I am just a little, shall we say…concerned about going out too far with so much money and time building it. I really really hate to crash so I am extra careful about pre-flight checks and double checking the failsafe before leaving. Anyway, good information!

    Reply
    • CJ

      Update: I replaced the helical RHT with the proper polarization (LHT) and I am getting plenty of range @ 3 miles out. In fact, I get more range than battery and I have to be careful leaving early enough not to run out battery (4s) before final approach! I do not have desire to fly further.
      I consider my rig with 5.8ghz vtx and 2.4ghz control link @ 3 miles out rock solid video and control link an achievement of balance, efficiency, and compromise.

    • John

      2 watts in the microwave range 1.2ghz and up threatens the health of your eyes when as close to the transmitter as your eyes are when flying…

    • Anthony Jacobs

      It’s always good to cite a source, How about the American Cancer society?? https://www.cancer.org/cancer/cancer-causes/radiation-exposure/radiofrequency-radiation.html

      Does RF radiation cause any other health problems?

      Studies in the lab

      In animals, the main effects of exposure to RF are related to heating (sometimes called thermal effects). High doses of RF radiation can raise body temperature, even to the point of being fatal. Focusing RF radiation on one area of the body can lead to burns and the breakdown of tissue. When RF waves are focused on the eye, it can cause cataracts to form.

      It isn’t clear what effects, if any, RF radiation has at levels of exposure too low to produce heating.

      In people

      High doses of RF radiation can cause injuries through heating. For example, some people accidentally exposed to large amounts of RF radiation from radar equipment have developed severe burns. But it’s not clear if exposure to lower levels of RF radiation, even over long periods of time, can have harmful health effects.

      People who are near microwave radar equipment can be exposed to enough pulsed microwave radiation (a type of RF radiation) that they begin to hear clicking noises. This is sometimes called RF hearing and does not seem to cause long term health problems.

      Although there is concern that people exposed to low levels of microwaves over long periods of time in their jobs could have an increased risk of cataracts or loss of fertility (in men), this has not been seen in large studies.

      -I would somewhat question the severity of your claim.

  • Sam

    Great post!!!! I want to do this but just wonder what is he best UHF Tx conversion and Rx for a Futaba Tx and what kind of range I can get from a 800mW 1.3 gH circular polarized video feed? I have a good picture for video and currently just need to covert the 2.4 control radio over to UHF to get the long range. Need advice for that part. What to get. Seems I shouldn’t have spent $1100 on a Futaba, rather $200 on a Tyranis 🙂

    Reply
    • Anthony Jacobs

      I personally don’t care for Spektrum Radios, especially if you are trying to do some more advanced customizations to your radio. If you are stuck with a Dx8, you will need to use a separate JR module such as a TBS Crossfire or DTFUHF to achieve longer ranges. Check out the TBS Crossfire here. It is a really great solution for long range control (and recovery if things go wrong) https://quadquestions.com/product/crossfire/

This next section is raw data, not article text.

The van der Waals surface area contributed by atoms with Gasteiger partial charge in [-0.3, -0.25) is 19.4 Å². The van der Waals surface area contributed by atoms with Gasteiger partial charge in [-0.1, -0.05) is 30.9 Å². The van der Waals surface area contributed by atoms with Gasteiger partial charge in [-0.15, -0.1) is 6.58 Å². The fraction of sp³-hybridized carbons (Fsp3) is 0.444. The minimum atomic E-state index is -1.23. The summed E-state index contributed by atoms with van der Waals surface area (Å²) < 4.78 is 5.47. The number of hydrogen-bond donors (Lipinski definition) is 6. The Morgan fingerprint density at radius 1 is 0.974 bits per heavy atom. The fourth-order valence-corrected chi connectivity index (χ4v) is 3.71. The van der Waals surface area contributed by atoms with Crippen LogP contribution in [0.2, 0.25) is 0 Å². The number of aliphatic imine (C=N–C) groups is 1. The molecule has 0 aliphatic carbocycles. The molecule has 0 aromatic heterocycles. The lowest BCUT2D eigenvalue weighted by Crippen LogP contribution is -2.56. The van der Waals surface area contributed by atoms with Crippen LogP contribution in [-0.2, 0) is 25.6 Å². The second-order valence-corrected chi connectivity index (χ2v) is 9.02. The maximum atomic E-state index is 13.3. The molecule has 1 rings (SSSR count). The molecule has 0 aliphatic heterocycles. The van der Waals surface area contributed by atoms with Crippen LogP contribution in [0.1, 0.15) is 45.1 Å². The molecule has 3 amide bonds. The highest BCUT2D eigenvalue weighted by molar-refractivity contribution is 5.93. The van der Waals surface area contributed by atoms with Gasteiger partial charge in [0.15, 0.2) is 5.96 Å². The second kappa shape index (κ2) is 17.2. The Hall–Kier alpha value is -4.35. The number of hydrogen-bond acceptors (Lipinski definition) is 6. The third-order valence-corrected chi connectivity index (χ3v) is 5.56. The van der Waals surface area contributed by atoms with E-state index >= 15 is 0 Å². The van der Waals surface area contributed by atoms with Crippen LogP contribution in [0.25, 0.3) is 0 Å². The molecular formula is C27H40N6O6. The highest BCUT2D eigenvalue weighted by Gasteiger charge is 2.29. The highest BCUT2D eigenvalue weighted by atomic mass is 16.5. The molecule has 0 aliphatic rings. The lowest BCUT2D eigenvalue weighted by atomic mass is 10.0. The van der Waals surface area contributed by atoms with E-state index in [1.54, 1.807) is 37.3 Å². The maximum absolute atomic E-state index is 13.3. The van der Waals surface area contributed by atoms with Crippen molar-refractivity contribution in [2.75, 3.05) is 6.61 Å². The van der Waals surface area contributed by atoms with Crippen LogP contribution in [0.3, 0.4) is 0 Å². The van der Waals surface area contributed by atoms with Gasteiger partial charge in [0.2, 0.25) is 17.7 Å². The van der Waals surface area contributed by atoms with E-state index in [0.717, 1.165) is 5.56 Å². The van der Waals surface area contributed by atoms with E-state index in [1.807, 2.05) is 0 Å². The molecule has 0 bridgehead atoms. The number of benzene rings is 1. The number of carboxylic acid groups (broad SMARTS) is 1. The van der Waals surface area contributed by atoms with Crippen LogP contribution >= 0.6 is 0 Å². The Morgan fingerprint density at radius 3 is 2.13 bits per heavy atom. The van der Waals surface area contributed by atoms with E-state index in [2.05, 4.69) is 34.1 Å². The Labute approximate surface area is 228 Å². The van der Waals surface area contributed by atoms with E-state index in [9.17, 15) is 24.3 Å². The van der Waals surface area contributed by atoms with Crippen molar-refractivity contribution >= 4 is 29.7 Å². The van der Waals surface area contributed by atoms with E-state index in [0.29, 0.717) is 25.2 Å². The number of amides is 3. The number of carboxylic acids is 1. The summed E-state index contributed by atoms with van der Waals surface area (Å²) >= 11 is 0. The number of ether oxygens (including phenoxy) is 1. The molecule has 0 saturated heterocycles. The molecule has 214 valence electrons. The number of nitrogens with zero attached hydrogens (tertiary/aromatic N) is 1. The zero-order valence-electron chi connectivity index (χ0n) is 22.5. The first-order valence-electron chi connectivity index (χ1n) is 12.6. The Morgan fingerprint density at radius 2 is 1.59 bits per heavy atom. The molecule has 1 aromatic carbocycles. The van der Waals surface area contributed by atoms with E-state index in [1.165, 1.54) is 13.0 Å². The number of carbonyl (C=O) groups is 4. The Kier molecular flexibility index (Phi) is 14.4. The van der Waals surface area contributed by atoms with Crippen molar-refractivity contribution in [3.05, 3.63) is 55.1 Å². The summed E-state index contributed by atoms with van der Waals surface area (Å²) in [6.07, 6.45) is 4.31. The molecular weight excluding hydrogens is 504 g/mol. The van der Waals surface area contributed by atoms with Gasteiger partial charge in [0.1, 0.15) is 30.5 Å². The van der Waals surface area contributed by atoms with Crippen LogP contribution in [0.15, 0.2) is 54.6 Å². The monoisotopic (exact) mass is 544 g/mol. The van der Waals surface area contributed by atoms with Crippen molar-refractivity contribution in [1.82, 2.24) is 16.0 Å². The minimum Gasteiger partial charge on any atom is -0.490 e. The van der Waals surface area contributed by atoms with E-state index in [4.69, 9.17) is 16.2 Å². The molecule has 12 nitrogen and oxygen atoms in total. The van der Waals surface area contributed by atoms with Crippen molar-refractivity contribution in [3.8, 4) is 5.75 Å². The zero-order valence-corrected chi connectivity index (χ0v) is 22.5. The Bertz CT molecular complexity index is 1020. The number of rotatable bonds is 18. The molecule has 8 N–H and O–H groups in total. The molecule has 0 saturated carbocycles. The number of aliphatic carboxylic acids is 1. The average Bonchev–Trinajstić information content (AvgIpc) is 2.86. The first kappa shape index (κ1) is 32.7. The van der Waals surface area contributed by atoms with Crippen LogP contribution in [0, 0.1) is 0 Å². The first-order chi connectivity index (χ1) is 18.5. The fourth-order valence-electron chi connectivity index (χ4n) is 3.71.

• Vikas Chaturvedi

    Which is the best frequency band for transmitting video from a mobile ground station to another, to have max range. Is any product available in the market.

    Reply
  • john pearce

    Anthony Quick question for you I am flying 3 different Platforms all with Eagle tree FC Using the TBS Crossfire on My futaba 14SG. I have a ton invested with the Crossfire but I am trying to figure best VTX and frequencies to run with the crossfire without major interference that will get some comparison to the range of the crossfire!! Of course I have experiamented with the Flysight Black Mamba @ 5.8ghz and Will only achieve about 5 miles Max Same thing with the Amoway VTX , One of the airframes is the Skywalker EVE2000 and I have plenty of room to isolates/separate any kind of interference!!! Recently I picked up several 400 MW 4 channel 1258Mhz VTX and now have configured MYFLYDREAM ATT to autotrack the bird in flight!! Although i have not done a maiden with this setup due to not knowing if I should waste money on low pass filters for the new VTX or if their will be major interference on board since the VTX/and crossfire are so close on frequencies !! Could you Advise on this as I am really wanting to achieve some distance here and am open to any suggestions of equipment that may push me out there !!! TIA Oilfly

    Reply
  • ELPIS

    Hi this is our project so far https://www.facebook.com/pesecl/videos/2041018386171406/

    this is our page https://www.facebook.com/pesecl

    basically i was looking for some advice on the point that we will attach on the balloon a long range fpv

    https://www.fpvmodel.com/50km-long-range-fpv-sets-for-fixed-wings_g997.html

    Because we want to have live video feed

    what is your opinion ?will this be a good idea ?

    Elpidoforos Anastasiou

    engineering club pscal English school larnaca

    Reply
  • Adam

    Hello. I just purchased a Turnigy 9xr Pro that came with an XJT module, X8R 8/16ch telemetry receiver, and FrSKY lipo voltage sensor. My aim is to run my scale crawler truck with LR UHF FPV. I have my eye on the Runcam Owl 2 camera and Eachine ROTG02 UVC OTG 5.8G 150CH Diversity Audio FPV Receiver Android Tab/Phone for viewing on my Samsung Galaxy Tab A 10.1″
    What else do you suggest I get to complete the system?
    I want the fpv to run on it’s own battery independent of the rig battery, so what do you suggest. Sorry about the noob ?’s but I haven’t flown or driven RC since I was a kid in the mid 80’s. This is all exciting and new to me.
    Thank you,
    Adam

    Reply
  • Dillon Pyron

    Please check the ARRL site for some formulas on calculating your mandatory field charts. If you say “huh?” then you are dancing with the devil ( FCC).

    Check the refs. Getting a n XXX part 977 license is easier than an FAA license.

    Reply